Concurrent and Prospective Relations of the Big Five With Subjective Well-Being: A Summary and Review
by Morgan Thompson, Kenyon ’17
What is the relationship between an individual’s subjective level of wellbeing and the traits they exhibit? Most people at some point have wondered whether there is a formula of personality, carefully whittled by natural selection, that consistently produces happier people. Christopher J. Soto in his article has attempted to determine which traits are more likely to produce a state of subjective wellbeing, and which traits a state of wellbeing is most likely to produce. Is one association stronger than the other? How much can these relationships reasonably tell us about how happy we will be? The relationship between the different combinations of the Big 5 personality traits and an individual’s wellbeing is currently a popular subject of study, but Soto’s effort is set apart due to it’s specific and thorough analysis of trait effects versus wellbeing effects. Indeed, there are quite a few potentially impressive implications that one can draw from Soto’s work here.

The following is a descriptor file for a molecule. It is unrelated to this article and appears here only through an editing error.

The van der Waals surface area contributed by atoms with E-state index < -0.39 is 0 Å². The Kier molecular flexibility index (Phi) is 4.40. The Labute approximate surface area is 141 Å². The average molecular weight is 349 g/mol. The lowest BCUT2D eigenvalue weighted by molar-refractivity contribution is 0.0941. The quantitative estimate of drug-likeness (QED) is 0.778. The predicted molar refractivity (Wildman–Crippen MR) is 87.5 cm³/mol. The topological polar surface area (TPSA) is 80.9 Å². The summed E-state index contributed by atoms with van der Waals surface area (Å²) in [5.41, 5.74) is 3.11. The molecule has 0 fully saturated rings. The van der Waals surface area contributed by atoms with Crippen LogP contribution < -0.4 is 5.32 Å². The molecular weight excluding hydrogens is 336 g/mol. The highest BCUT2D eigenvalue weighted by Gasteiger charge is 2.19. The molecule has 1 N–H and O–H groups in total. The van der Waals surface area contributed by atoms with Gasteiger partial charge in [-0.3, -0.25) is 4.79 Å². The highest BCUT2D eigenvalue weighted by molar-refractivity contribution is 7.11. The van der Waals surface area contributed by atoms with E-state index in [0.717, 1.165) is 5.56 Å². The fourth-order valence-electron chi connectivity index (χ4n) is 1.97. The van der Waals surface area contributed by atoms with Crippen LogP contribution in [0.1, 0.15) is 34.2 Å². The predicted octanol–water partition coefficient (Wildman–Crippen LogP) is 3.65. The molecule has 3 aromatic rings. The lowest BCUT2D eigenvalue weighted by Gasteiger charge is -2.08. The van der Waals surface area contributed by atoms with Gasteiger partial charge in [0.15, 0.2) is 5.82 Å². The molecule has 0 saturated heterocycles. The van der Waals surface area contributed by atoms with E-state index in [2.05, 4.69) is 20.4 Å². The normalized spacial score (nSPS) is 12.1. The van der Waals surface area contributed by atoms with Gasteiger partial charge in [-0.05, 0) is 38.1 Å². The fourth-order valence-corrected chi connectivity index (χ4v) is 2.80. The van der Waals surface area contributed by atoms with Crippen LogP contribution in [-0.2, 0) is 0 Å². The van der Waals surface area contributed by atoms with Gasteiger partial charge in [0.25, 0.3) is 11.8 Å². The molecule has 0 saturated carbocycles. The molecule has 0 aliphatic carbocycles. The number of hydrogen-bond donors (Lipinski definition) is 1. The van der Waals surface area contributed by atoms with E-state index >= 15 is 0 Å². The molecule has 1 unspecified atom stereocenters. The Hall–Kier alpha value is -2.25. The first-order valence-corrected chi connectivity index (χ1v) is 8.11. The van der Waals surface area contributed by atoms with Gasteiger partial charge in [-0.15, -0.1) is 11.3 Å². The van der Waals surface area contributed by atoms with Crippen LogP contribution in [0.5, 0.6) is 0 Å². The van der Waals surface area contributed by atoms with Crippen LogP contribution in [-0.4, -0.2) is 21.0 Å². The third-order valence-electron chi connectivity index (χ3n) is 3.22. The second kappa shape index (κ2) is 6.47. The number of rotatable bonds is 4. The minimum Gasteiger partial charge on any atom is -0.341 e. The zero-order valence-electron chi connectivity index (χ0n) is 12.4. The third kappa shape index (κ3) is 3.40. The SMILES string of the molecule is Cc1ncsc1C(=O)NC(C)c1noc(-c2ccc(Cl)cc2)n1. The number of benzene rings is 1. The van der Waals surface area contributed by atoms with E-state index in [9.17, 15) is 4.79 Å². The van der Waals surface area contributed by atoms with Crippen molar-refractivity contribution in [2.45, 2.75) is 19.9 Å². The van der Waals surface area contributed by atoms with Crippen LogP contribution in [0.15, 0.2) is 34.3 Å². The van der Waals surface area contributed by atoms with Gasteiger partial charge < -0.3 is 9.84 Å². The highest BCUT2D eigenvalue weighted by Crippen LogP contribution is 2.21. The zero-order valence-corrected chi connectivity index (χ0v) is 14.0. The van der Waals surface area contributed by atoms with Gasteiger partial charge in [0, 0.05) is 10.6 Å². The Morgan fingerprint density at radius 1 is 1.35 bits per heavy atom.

Most studies orbiting this subject typically find that high levels of extraversion and agreeableness and conscientiousness predict high levels of life satisfaction. Before saying anything else it’s necessary to emphasise that Soto’s results more or less confirmed this finding. Soto came to the definitive conclusion that personality traits affect wellbeing and vice versa. An individual high in life satisfaction will exhibit a certain trajectory in their trait levels of the Big 5 while certain trait trajectories will make an individual higher in life satisfaction. The two are most certainly interconnected. That being said, Soto found that subjective wellbeing is responsible for personality change to a greater degree than personality traits are responsible for changes in well being (although this may have been due to the biases of the design of the experiment). Individuals high in extraversion, agreeableness, conscientiousness, and emotional stability are likely to increase in life satisfaction and positive affect. Conversely individuals who initially experience high life satisfaction are likely to develop those same traits and, surprisingly, increase in neuroticism. Indeed, an increase or decrease in these traits usually will predict a similar fluctuation in wellbeing.